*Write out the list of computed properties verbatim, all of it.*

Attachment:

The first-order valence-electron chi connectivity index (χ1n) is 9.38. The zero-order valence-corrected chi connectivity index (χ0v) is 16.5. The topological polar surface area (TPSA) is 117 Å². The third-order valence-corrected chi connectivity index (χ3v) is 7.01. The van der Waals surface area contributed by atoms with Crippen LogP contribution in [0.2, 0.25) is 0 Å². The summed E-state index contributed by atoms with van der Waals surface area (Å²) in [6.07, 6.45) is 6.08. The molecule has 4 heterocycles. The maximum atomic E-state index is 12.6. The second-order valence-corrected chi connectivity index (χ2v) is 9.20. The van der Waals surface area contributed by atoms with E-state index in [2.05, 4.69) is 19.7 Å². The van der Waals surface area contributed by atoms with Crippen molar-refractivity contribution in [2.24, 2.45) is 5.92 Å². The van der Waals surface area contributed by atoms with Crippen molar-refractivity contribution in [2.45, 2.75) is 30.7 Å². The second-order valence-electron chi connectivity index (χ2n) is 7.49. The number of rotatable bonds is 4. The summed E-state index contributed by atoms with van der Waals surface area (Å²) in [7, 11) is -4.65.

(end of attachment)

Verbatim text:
The first-order valence-electron chi connectivity index (χ1n) is 9.38. The zero-order valence-corrected chi connectivity index (χ0v) is 16.5. The topological polar surface area (TPSA) is 117 Å². The third-order valence-corrected chi connectivity index (χ3v) is 7.01. The van der Waals surface area contributed by atoms with Crippen LogP contribution in [0.2, 0.25) is 0 Å². The summed E-state index contributed by atoms with van der Waals surface area (Å²) in [6.07, 6.45) is 6.08. The molecule has 4 heterocycles. The maximum atomic E-state index is 12.6. The second-order valence-corrected chi connectivity index (χ2v) is 9.20. The van der Waals surface area contributed by atoms with E-state index in [2.05, 4.69) is 19.7 Å². The van der Waals surface area contributed by atoms with Crippen molar-refractivity contribution in [2.24, 2.45) is 5.92 Å². The van der Waals surface area contributed by atoms with Crippen molar-refractivity contribution in [2.45, 2.75) is 30.7 Å². The second-order valence-electron chi connectivity index (χ2n) is 7.49. The number of rotatable bonds is 4. The summed E-state index contributed by atoms with van der Waals surface area (Å²) in [7, 11) is -4.65.